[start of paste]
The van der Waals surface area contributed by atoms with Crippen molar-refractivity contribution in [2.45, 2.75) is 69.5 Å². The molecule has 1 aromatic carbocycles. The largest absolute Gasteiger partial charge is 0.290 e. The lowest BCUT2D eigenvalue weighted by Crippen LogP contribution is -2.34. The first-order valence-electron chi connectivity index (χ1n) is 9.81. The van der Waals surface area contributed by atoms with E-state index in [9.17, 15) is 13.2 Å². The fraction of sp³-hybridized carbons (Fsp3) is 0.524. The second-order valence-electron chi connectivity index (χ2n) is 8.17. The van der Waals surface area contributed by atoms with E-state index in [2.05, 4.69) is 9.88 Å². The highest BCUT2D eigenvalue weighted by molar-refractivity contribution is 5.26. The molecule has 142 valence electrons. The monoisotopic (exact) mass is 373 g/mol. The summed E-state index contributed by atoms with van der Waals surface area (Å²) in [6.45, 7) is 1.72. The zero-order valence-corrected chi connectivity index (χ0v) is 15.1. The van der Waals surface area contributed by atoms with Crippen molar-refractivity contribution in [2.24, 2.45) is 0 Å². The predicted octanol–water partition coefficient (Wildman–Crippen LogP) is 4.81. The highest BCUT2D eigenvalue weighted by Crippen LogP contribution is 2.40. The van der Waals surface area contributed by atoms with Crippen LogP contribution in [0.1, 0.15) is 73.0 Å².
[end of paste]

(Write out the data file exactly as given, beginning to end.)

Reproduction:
The van der Waals surface area contributed by atoms with Crippen molar-refractivity contribution in [2.45, 2.75) is 69.5 Å². The molecule has 1 aromatic carbocycles. The largest absolute Gasteiger partial charge is 0.290 e. The lowest BCUT2D eigenvalue weighted by Crippen LogP contribution is -2.34. The first-order valence-electron chi connectivity index (χ1n) is 9.81. The van der Waals surface area contributed by atoms with E-state index in [9.17, 15) is 13.2 Å². The fraction of sp³-hybridized carbons (Fsp3) is 0.524. The second-order valence-electron chi connectivity index (χ2n) is 8.17. The van der Waals surface area contributed by atoms with E-state index in [2.05, 4.69) is 9.88 Å². The highest BCUT2D eigenvalue weighted by molar-refractivity contribution is 5.26. The molecule has 142 valence electrons. The monoisotopic (exact) mass is 373 g/mol. The summed E-state index contributed by atoms with van der Waals surface area (Å²) in [6.45, 7) is 1.72. The zero-order valence-corrected chi connectivity index (χ0v) is 15.1. The van der Waals surface area contributed by atoms with Crippen molar-refractivity contribution in [2.24, 2.45) is 0 Å². The predicted octanol–water partition coefficient (Wildman–Crippen LogP) is 4.81. The highest BCUT2D eigenvalue weighted by Crippen LogP contribution is 2.40. The van der Waals surface area contributed by atoms with Crippen LogP contribution in [0.1, 0.15) is 73.0 Å².